We want to do more than survive! We want to thrive. We want to be with family and friends. We want to explore. For most of us, this is impossible now. I suspect that this will be the case over the next two years.

This got me to thinking about our own Oaxaca Cultural Navigator situation amid this virus and attendant path of destruction. We are a small operation. Tiny, actually. It’s mostly just me. I dream up the programs, organize them, contact the artisans I know and love, handle the bookkeeping, and make arrangements to ensure quality. Now, there is nothing to do but wait.

This is also about others. It impacts the artisans I work with in the villages. It impacts the local experts who provide the cultural guidance I rely on at the Oaxaca coast, in Chiapas and Michoacan, and yes, in Kyoto and Tokyo, to create a rich experience for our travelers. What will it be like for them who depend on people like us to appreciate their work and support them?

We have canceled the Japan textile study tour. We have canceled the Oaxaca Day of the Dead study tour. We are waiting to see about the December writing workshop and the programs set for early 2021. We read that there will probably be a surge in virus infections this fall.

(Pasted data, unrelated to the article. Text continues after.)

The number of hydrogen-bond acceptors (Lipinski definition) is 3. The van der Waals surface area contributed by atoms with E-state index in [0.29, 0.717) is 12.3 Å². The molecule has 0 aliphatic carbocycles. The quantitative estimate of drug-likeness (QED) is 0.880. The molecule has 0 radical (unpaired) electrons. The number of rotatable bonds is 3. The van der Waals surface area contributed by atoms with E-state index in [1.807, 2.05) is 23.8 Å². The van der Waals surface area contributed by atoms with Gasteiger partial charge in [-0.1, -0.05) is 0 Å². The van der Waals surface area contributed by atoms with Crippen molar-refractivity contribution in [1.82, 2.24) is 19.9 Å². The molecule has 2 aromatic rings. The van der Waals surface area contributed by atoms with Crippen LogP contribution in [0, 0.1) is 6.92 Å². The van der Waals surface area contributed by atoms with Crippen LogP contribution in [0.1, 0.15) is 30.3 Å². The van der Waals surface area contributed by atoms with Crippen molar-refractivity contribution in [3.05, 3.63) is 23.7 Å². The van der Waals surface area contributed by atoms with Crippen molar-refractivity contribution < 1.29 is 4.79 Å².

When will we be be able to resume?

If you don’t travel for a year or two or even more, what will that mean for you? How will you make your future travel choices? Where will you go first and next? Will Oaxaca Cultural Navigator be starting over then? What will our collective future hold? Will we ever regain the confidence to travel on a plane or in a van with ten strangers?

Friends here and there are asking me: When will you return to Oaxaca? How long will you be in North Carolina? When will we see you next? My best answer is: I don’t know. Maybe September. Maybe October. Vamos a ver.

Right now, we must be focused on staying healthy and safe. It is difficult to know what the future will bring. Let’s take a deep breath and carry on.

The Oaxaca Mask Project Report #8: Big Thanks!

Taking a short break! Project will resume in June 2020.

This is our Interim Report for The Oaxaca Mask Project. I’ve been focused on making and distributing cloth face masks in Oaxaca, Mexico, and surrounding villages since mid-March.

We have accomplished so much! We did this together:

  • Made and distributed 2,480 masks
  • Raised $6,320 USD from 116 separate donations*